In the Byzantine Empire jewelry played an important role. It acted as a way to express ones status and as a diplomatic tool. In 529 AD Emperor Justinian took up laws regulating the wearing and usage of jewelry in a new set of laws, later to be called the Justinian Code. He explicitly writes that sapphires, emeralds and pearls are reserved for the emperor's use but every free man is entitled to wear a gold ring. With its rope-like texture and intriguing textural design, a Byzantine necklace adds a touch of continental class to nearly any outfit.
Wearing richly ornamented gold necklaces was a common practice among elite members of society in the late Roman and Byzantine Empire. In the Christianized Roman Empire, necklaces with cross pendants and amuletic capsules functioned as objects of personal adornment and symbols of social status as well as powerful protective devices. While Christian theologians were not always comfortable with the use of protective amulets, especially if they contained undisclosed texts or substances, their existence is well attested.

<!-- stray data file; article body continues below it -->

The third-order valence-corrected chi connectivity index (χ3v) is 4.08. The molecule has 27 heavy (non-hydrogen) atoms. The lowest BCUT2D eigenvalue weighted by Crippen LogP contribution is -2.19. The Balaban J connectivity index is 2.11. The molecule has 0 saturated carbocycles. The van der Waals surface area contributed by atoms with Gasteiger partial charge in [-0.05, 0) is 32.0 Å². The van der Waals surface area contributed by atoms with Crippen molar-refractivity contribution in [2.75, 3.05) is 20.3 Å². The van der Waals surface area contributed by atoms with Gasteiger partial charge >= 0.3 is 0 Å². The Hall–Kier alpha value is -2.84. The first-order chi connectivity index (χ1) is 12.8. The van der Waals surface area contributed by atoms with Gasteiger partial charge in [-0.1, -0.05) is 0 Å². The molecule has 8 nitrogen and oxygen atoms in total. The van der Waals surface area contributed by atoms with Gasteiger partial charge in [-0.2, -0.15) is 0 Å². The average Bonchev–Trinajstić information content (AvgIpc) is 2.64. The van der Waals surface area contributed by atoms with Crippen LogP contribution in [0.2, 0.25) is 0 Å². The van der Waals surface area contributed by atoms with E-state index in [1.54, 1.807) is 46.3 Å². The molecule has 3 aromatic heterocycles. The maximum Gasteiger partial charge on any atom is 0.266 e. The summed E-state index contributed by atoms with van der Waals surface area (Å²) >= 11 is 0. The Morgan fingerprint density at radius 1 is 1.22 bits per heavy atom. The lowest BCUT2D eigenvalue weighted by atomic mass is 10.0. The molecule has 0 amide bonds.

Gemstones were often were rounded (if not already done by nature), polished and then drilled. A gold wire would then be passed through the drill hole and bent into a loop on either side of the gem. This way the gemstones could be attached to one another to form necklaces, pendant earrings, headwear or bracelets.
The typical Byzantine jewelry box would have been filled well. From headwear to earrings and necklaces to body chains, bracelets and rings, just about every possibility to decorate one’s body was used. Large gem-set necklaces were in favor with the ladies while men wore pectoral ornaments, often coin based which may have served as military decorations or some other status symbol. The classical loop-in-loop chains were substituted by linked (open worked) discs and/or linked gem beads to form necklaces.
Pieces of jewelry were given at births or marriages and often accompanied their owners into the afterlife, as well (many early jewelry pieces have been discovered in the excavation of graves). Jewelry was used in early Greek religion as amulets, or as offerings to the gods-a practice continued into Christianity with votive offerings. Jewelry is also symbolic of Greek nationalism and cultural heritage.
The Late Bronze age saw the development of the Mycenaean civilization, the first great Greek civilization. Jewelry in this period was made of gold mainly. Necklace relief beads and pendants were popular, along with rings. Silver, bronze and lead were sometimes used, but not as often as gold. Alloys also were being used, valued for their strength. When the Mycenaean civilization collapsed, Greek culture lapsed into a "dark age" from around 1100 BCE to 800 BCE.